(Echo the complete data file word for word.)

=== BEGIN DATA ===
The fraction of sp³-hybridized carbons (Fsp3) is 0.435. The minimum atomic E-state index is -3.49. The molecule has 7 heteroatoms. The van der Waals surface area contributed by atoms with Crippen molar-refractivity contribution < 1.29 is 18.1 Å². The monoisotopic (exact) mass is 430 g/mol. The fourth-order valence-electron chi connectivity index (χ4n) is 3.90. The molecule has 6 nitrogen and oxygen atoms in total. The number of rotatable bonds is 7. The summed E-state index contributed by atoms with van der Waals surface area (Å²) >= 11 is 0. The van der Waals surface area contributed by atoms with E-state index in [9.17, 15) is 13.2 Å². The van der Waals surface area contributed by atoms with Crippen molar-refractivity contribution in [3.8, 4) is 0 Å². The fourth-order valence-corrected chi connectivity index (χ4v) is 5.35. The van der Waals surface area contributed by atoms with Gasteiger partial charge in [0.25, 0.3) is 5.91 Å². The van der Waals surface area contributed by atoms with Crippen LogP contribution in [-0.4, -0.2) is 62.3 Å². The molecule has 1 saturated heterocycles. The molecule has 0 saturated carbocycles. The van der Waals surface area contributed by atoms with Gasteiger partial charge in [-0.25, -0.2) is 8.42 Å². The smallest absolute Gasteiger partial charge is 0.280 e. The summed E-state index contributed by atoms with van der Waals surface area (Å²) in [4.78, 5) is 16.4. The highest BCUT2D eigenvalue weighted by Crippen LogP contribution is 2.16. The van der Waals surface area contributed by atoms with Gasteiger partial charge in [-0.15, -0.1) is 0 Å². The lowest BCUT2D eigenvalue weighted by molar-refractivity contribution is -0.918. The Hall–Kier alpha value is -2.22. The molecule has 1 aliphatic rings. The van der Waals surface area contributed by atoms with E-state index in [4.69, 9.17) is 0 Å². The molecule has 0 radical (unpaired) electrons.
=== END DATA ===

The fraction of sp³-hybridized carbons (Fsp3) is 0.435. The minimum atomic E-state index is -3.49. The molecule has 7 heteroatoms. The van der Waals surface area contributed by atoms with Crippen molar-refractivity contribution < 1.29 is 18.1 Å². The monoisotopic (exact) mass is 430 g/mol. The fourth-order valence-electron chi connectivity index (χ4n) is 3.90. The molecule has 6 nitrogen and oxygen atoms in total. The number of rotatable bonds is 7. The summed E-state index contributed by atoms with van der Waals surface area (Å²) >= 11 is 0. The van der Waals surface area contributed by atoms with E-state index in [9.17, 15) is 13.2 Å². The van der Waals surface area contributed by atoms with Crippen molar-refractivity contribution in [3.8, 4) is 0 Å². The fourth-order valence-corrected chi connectivity index (χ4v) is 5.35. The van der Waals surface area contributed by atoms with Gasteiger partial charge in [0.25, 0.3) is 5.91 Å². The van der Waals surface area contributed by atoms with Crippen LogP contribution in [-0.4, -0.2) is 62.3 Å². The molecule has 1 saturated heterocycles. The molecule has 0 saturated carbocycles. The van der Waals surface area contributed by atoms with Gasteiger partial charge in [-0.25, -0.2) is 8.42 Å². The smallest absolute Gasteiger partial charge is 0.280 e. The summed E-state index contributed by atoms with van der Waals surface area (Å²) in [4.78, 5) is 16.4. The highest BCUT2D eigenvalue weighted by Crippen LogP contribution is 2.16. The van der Waals surface area contributed by atoms with Gasteiger partial charge in [-0.15, -0.1) is 0 Å². The lowest BCUT2D eigenvalue weighted by molar-refractivity contribution is -0.918. The Hall–Kier alpha value is -2.22. The molecule has 1 aliphatic rings. The van der Waals surface area contributed by atoms with E-state index in [4.69, 9.17) is 0 Å². The molecule has 0 radical (unpaired) electrons.